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Tamils gearing up for Pongal
Pongal, one of the most important Tamil festivals is going to be celebrated on January 14. Tamils have already started cleaning and decorating their houses for the festival. Tamil women have started making the floor decorations in front of their houses called Kolam as a preparation for the festival. Pongal is the thanksgiving harvest festival of Tamils, where the gratitude is expressed to the sun god for bountiful rice crop and agricultural abundance during the season.
Drawing a Kolam in front of the house is thought to bring prosperity. In Tamil Nadu, women draw kolams on the ground with white rice powder daily and more so on Pongal. A Kolam is a line drawing, which comprises of curved loops in dotted pattern. Instead of using rice powder to draw Kolams, chalk powder, white rock powder and synthetic coloured powders are also used.

It can be a good occasion to learn to draw the simplest Kolam for North-Indians with eight dots. First, make three columns of two dots placed vertically. Then, add one dot each above and below the central column. Lastly, circling the top dot, draw continuously the line with powder to enclose all dots and ending at the starting point (see inset picture). Kolams are drawn as one or many continuous line drawings.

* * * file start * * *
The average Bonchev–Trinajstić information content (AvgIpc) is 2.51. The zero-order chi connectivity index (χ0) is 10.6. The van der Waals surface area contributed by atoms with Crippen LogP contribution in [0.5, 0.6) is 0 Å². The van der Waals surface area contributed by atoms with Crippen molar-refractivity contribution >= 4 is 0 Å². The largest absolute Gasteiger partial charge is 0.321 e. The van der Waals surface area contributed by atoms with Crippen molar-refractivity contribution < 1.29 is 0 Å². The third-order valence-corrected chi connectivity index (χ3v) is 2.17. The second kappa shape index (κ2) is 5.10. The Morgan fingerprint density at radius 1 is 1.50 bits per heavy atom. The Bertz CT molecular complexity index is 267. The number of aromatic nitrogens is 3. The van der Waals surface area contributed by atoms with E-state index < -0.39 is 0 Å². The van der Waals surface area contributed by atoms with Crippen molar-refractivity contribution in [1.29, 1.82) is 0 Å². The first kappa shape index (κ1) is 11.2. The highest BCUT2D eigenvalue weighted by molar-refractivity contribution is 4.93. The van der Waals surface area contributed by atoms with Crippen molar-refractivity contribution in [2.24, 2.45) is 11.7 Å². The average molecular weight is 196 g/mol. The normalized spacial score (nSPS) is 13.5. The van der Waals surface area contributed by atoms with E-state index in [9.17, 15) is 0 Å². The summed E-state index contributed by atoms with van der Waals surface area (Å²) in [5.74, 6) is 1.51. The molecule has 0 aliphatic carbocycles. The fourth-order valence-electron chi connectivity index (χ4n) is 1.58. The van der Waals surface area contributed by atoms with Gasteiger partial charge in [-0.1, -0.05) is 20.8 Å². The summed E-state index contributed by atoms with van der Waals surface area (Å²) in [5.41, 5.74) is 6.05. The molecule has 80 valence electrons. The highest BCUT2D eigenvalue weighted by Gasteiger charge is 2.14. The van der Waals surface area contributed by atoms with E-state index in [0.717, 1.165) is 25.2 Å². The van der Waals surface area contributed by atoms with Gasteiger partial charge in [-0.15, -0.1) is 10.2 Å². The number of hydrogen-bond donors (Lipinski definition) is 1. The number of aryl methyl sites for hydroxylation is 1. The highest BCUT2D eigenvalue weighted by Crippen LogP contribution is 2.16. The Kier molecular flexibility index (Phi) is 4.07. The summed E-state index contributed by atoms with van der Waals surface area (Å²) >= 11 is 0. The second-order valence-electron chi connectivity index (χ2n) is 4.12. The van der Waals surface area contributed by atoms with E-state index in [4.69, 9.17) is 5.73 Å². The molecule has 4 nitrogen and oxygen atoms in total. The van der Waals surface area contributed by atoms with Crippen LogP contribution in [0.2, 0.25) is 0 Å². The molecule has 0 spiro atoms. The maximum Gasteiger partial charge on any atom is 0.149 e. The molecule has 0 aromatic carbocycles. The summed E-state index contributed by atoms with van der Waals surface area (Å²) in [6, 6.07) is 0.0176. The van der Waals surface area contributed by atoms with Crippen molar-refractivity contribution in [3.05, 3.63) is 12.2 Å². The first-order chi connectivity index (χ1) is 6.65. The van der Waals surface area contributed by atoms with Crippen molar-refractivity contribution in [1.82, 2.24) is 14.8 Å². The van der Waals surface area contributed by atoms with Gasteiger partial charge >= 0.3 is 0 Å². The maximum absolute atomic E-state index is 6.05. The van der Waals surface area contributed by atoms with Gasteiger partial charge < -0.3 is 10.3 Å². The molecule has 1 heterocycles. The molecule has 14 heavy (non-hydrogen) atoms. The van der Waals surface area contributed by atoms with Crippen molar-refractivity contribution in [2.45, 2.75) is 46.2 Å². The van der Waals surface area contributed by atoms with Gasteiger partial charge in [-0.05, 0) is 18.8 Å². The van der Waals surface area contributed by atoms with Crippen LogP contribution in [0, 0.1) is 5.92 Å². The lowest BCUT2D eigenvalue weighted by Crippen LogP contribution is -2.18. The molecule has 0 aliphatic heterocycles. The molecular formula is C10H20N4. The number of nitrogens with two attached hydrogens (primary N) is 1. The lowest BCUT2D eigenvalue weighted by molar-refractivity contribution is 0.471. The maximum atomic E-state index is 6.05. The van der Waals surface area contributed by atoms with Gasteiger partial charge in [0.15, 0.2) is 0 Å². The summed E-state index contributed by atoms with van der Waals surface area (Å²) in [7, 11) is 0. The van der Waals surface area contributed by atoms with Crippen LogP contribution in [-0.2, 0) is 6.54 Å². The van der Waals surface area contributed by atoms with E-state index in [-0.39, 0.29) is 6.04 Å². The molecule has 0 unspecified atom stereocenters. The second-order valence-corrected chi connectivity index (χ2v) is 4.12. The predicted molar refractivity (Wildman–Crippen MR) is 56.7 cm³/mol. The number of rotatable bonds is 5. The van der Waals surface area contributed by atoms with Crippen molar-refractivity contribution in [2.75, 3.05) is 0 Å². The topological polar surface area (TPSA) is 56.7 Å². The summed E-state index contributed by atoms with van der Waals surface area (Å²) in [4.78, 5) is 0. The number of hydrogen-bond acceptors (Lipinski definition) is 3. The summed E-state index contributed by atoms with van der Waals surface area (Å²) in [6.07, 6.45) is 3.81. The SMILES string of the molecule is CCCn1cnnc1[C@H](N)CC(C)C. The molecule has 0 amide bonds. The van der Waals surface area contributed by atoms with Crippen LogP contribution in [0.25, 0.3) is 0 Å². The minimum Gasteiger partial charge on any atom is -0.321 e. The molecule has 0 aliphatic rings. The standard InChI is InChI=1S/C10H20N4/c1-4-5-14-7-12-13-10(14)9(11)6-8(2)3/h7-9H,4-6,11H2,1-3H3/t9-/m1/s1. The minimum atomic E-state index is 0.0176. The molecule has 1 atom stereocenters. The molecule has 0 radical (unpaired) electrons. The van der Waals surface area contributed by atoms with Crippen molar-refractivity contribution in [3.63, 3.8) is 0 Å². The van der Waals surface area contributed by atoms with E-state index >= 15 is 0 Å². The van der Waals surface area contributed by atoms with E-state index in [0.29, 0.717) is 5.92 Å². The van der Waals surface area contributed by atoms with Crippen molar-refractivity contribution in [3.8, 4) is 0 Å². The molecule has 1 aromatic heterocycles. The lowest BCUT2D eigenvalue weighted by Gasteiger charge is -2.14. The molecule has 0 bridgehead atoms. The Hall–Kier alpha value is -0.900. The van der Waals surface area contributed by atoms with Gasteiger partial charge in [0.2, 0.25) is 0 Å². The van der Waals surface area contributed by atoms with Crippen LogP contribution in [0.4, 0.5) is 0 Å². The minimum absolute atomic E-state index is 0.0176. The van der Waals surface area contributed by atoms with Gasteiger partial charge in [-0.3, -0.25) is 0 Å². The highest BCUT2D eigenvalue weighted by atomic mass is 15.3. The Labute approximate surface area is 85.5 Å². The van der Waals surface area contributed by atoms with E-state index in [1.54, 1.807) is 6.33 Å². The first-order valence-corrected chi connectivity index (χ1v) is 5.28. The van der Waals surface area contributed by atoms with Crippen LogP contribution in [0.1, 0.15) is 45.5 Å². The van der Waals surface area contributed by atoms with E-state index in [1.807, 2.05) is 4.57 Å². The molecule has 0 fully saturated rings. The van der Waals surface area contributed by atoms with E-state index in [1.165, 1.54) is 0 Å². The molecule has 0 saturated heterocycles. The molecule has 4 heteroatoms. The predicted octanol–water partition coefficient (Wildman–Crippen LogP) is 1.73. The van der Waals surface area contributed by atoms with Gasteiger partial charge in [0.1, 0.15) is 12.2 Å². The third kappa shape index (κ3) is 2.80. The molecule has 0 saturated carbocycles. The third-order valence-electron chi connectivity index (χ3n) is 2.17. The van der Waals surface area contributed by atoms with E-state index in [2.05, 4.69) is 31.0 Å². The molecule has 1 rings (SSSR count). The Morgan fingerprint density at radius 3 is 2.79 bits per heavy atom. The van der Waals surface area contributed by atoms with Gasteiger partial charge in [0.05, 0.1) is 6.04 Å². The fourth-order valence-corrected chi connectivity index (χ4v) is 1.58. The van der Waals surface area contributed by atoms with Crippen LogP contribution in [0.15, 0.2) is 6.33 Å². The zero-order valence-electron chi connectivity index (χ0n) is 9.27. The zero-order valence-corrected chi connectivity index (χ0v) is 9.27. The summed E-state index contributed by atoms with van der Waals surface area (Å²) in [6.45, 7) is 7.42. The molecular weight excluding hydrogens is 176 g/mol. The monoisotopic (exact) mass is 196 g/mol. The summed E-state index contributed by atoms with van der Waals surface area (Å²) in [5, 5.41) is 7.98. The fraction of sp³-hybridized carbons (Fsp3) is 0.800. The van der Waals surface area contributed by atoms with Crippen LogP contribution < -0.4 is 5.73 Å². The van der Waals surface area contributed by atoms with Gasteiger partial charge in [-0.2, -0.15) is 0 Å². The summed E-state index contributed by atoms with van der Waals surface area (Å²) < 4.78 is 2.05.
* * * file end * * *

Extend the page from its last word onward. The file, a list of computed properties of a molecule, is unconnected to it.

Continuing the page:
Pongal is celebrated by the Tamil community all over the world and particularly in Tamil Nadu, Puducherry and Sri Lanka. Pongal festival is celebrated for four days by Tamil with different activities on each day.

Signifying the end of bountiful harvest season, Pongal marks the beginning of the northward journey of the sun from its southernmost position from the last day of the tenth Tamil month called Maargazhi to the third day of Thai month. On the occasion of Pongal, the Sun god is thanked for the good harvest by offering the first grain of the harvest to him. This ritual is called 'Surya Mangalyam' by Tamils.

Newly cooked rice and savouries are prepared for celebrating pongal. It is celebrated by boiling rice with fresh milk and jaggery in new clay pots at sunrise. The cooked rice is then topped with various rich things such as ghee, cashew nuts and raisins. When the milk boils over and bubbles out of the vessel, the tradition is to shout of "Pongalo Pongal,'' put the freshly harvested rice grains in the pot and blow a conch for good luck and prosperity.

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